Media giant won't pay severance because it lacks 'sufficient funds': reports
Metroland Media has announced it will no longer be printing community newspapers as it moves to a digital-only model. With the discontinuation of the print editions of 70 community newspapers, the media giant is laying off 605 media workers, including 106 unionized members of Unifor Local 87-M.
“This is devastating. Devastating for these media workers. Devastating for local news. Devastating for the communities who depend on that local news and devastating for the fabric of our democracy,” said Lana Payne, Unifor national president.
Company to pay termination severance, post-retirement benefits
Metroland Media provided no notice of the layoffs to the local union, Unifor said.
This comes on the heels of four months of union-company discussions to merge 13 collective agreements into one agreement with concessions designed to help keep the operation running, according to Unifor.
“The company is in violation of a Memorandum of Understanding (MOA) it signed with the union on May 9, 2023 which stipulates there will be no loss of bargaining unit jobs up to and including December 31, 2023,” according to the union.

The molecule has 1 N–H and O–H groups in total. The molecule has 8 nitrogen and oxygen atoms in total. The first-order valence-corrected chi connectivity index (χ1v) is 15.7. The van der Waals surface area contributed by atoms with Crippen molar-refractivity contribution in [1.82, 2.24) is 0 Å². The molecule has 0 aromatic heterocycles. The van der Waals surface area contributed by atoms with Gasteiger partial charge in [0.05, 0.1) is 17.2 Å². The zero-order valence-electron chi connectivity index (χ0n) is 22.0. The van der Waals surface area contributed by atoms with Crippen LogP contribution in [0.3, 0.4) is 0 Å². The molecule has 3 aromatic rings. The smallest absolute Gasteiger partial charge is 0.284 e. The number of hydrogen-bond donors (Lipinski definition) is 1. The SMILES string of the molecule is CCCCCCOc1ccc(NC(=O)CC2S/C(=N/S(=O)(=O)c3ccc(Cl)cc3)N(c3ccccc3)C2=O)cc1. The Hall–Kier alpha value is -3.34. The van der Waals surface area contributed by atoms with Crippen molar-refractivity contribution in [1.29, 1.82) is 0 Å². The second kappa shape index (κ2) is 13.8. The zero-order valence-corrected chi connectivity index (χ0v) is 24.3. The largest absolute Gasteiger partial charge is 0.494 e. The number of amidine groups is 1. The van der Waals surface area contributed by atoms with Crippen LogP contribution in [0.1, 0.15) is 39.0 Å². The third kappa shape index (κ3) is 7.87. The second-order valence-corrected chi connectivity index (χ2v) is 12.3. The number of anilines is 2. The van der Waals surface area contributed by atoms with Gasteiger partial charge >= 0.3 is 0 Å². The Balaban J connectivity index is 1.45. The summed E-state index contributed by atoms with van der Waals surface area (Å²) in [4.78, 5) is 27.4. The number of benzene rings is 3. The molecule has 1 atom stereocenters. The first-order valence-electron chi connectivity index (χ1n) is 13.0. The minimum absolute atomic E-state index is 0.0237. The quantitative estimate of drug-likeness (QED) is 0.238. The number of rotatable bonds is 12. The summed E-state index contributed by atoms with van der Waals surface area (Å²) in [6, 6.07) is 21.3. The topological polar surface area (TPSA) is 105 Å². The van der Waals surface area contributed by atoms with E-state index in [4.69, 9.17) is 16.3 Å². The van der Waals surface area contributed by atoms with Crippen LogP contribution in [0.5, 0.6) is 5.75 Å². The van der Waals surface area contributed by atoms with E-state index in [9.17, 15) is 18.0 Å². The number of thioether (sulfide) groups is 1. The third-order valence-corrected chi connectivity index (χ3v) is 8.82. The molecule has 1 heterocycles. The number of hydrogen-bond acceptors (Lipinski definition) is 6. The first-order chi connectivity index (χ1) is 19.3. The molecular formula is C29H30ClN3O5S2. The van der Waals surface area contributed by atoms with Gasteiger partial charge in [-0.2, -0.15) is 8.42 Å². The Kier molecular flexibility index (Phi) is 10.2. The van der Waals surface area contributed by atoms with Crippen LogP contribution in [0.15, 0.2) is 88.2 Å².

The law firm Samfiru Tumarkin cited a FAQ prepared by Metroland saying they will not provide severance pay because “the company does not have sufficient funds” and that “Affected Employees will have the opportunity to file a claim in the course of the restructuring process for the amounts that they are owed.”
Hundreds of employees at Google's recruitment division are also being laid off, according to various reports. RBC, Telus, Shopify, Accenture and Bell Canada have also announced workforce reductions in the previous months.
Meanwhile, without print issues, business will continue for Metroland.
“Becoming a digital-only business is the next step in our evolution – precipitated by the loss of revenue from print advertising and our flyer distribution business, as well as the stranglehold Big Tech has on digital advertising,” said Lee Ann Waterman, vice-president for editorial, Metroland Media, in the announcement of the move published on Toronto.com.
“Our newspapers are gone but we are still here.”
But Unifor has vowed to take every possible legal action against the employer.
"The gloves are off," said Carleen Finch, president of Unifor Local 87-M. "We will use every and all legal actions at our disposal to fight this inhumane treatment of our members, many of whom spent their whole careers at their paper serving their communities."
“Pruning” your workforce can prevent mass layoffs, according to a previous report.